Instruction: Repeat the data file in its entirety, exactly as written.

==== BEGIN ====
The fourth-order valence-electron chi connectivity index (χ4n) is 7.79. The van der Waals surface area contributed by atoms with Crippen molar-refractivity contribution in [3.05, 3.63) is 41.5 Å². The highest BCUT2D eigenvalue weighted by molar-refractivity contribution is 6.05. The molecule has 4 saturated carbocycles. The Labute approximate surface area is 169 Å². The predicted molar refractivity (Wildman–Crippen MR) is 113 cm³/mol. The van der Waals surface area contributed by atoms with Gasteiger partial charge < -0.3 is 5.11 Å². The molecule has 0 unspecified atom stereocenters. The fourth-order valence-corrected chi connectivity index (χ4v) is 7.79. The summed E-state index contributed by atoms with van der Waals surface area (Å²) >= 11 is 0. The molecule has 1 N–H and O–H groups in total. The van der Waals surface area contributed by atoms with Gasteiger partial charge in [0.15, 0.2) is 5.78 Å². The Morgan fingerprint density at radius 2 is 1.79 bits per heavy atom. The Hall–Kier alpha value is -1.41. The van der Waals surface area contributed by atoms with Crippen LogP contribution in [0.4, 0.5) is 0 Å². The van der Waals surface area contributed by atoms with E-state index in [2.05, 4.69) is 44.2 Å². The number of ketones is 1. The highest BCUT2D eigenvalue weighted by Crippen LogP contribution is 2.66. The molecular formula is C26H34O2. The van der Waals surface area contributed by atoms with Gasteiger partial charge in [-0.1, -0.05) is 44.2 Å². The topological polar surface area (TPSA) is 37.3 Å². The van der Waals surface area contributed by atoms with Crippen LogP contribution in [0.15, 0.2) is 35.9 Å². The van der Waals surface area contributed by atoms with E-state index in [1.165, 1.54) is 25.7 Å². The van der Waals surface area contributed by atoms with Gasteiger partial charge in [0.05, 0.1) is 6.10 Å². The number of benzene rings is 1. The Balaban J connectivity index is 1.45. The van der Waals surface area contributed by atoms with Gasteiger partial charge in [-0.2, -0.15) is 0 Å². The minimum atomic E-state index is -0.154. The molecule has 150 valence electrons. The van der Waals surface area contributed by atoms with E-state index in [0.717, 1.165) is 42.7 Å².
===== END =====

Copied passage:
The fourth-order valence-electron chi connectivity index (χ4n) is 7.79. The van der Waals surface area contributed by atoms with Crippen molar-refractivity contribution in [3.05, 3.63) is 41.5 Å². The highest BCUT2D eigenvalue weighted by molar-refractivity contribution is 6.05. The molecule has 4 saturated carbocycles. The Labute approximate surface area is 169 Å². The predicted molar refractivity (Wildman–Crippen MR) is 113 cm³/mol. The van der Waals surface area contributed by atoms with Gasteiger partial charge < -0.3 is 5.11 Å². The molecule has 0 unspecified atom stereocenters. The fourth-order valence-corrected chi connectivity index (χ4v) is 7.79. The summed E-state index contributed by atoms with van der Waals surface area (Å²) >= 11 is 0. The molecule has 1 N–H and O–H groups in total. The van der Waals surface area contributed by atoms with Gasteiger partial charge in [0.15, 0.2) is 5.78 Å². The Morgan fingerprint density at radius 2 is 1.79 bits per heavy atom. The Hall–Kier alpha value is -1.41. The van der Waals surface area contributed by atoms with Crippen LogP contribution in [0.4, 0.5) is 0 Å². The van der Waals surface area contributed by atoms with E-state index in [2.05, 4.69) is 44.2 Å². The number of ketones is 1. The highest BCUT2D eigenvalue weighted by Crippen LogP contribution is 2.66. The molecular formula is C26H34O2. The van der Waals surface area contributed by atoms with Gasteiger partial charge in [-0.1, -0.05) is 44.2 Å². The topological polar surface area (TPSA) is 37.3 Å². The van der Waals surface area contributed by atoms with Crippen LogP contribution in [0.15, 0.2) is 35.9 Å². The van der Waals surface area contributed by atoms with E-state index in [1.165, 1.54) is 25.7 Å². The van der Waals surface area contributed by atoms with Gasteiger partial charge in [0.05, 0.1) is 6.10 Å². The number of benzene rings is 1. The Balaban J connectivity index is 1.45. The van der Waals surface area contributed by atoms with Gasteiger partial charge in [-0.2, -0.15) is 0 Å². The minimum atomic E-state index is -0.154. The molecule has 150 valence electrons. The van der Waals surface area contributed by atoms with E-state index in [0.717, 1.165) is 42.7 Å².